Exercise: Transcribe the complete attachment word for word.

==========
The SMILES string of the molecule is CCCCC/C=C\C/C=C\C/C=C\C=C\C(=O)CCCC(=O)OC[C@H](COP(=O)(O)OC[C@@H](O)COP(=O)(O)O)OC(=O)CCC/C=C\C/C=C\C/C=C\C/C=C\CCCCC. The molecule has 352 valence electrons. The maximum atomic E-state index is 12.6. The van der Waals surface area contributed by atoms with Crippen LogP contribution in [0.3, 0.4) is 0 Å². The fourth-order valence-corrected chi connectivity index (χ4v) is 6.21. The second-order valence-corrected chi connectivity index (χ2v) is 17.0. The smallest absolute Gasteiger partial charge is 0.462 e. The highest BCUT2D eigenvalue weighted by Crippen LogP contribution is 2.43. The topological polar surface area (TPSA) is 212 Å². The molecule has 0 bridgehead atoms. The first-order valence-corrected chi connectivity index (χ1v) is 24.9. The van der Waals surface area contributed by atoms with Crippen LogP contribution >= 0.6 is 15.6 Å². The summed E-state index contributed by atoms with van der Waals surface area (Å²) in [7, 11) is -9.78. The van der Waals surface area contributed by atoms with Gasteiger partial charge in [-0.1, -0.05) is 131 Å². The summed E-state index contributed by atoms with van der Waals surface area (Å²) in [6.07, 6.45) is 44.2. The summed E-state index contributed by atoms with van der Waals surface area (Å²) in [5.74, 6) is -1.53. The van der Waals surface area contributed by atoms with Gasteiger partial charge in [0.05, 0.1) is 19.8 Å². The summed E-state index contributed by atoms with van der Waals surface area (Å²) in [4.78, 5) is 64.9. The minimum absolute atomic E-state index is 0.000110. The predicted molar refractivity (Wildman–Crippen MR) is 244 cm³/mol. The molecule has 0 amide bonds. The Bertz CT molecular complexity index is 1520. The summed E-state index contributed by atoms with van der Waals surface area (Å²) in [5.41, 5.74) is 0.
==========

The SMILES string of the molecule is CCCCC/C=C\C/C=C\C/C=C\C=C\C(=O)CCCC(=O)OC[C@H](COP(=O)(O)OC[C@@H](O)COP(=O)(O)O)OC(=O)CCC/C=C\C/C=C\C/C=C\C/C=C\CCCCC. The molecule has 352 valence electrons. The maximum atomic E-state index is 12.6. The van der Waals surface area contributed by atoms with Crippen LogP contribution in [0.3, 0.4) is 0 Å². The fourth-order valence-corrected chi connectivity index (χ4v) is 6.21. The second-order valence-corrected chi connectivity index (χ2v) is 17.0. The smallest absolute Gasteiger partial charge is 0.462 e. The highest BCUT2D eigenvalue weighted by Crippen LogP contribution is 2.43. The topological polar surface area (TPSA) is 212 Å². The molecule has 0 bridgehead atoms. The first-order valence-corrected chi connectivity index (χ1v) is 24.9. The van der Waals surface area contributed by atoms with Crippen LogP contribution >= 0.6 is 15.6 Å². The summed E-state index contributed by atoms with van der Waals surface area (Å²) in [7, 11) is -9.78. The van der Waals surface area contributed by atoms with Gasteiger partial charge in [-0.1, -0.05) is 131 Å². The summed E-state index contributed by atoms with van der Waals surface area (Å²) in [6.07, 6.45) is 44.2. The summed E-state index contributed by atoms with van der Waals surface area (Å²) in [5.74, 6) is -1.53. The van der Waals surface area contributed by atoms with Gasteiger partial charge in [0.05, 0.1) is 19.8 Å². The summed E-state index contributed by atoms with van der Waals surface area (Å²) in [4.78, 5) is 64.9. The minimum absolute atomic E-state index is 0.000110. The predicted molar refractivity (Wildman–Crippen MR) is 244 cm³/mol. The molecule has 0 amide bonds. The Bertz CT molecular complexity index is 1520. The summed E-state index contributed by atoms with van der Waals surface area (Å²) in [5.41, 5.74) is 0.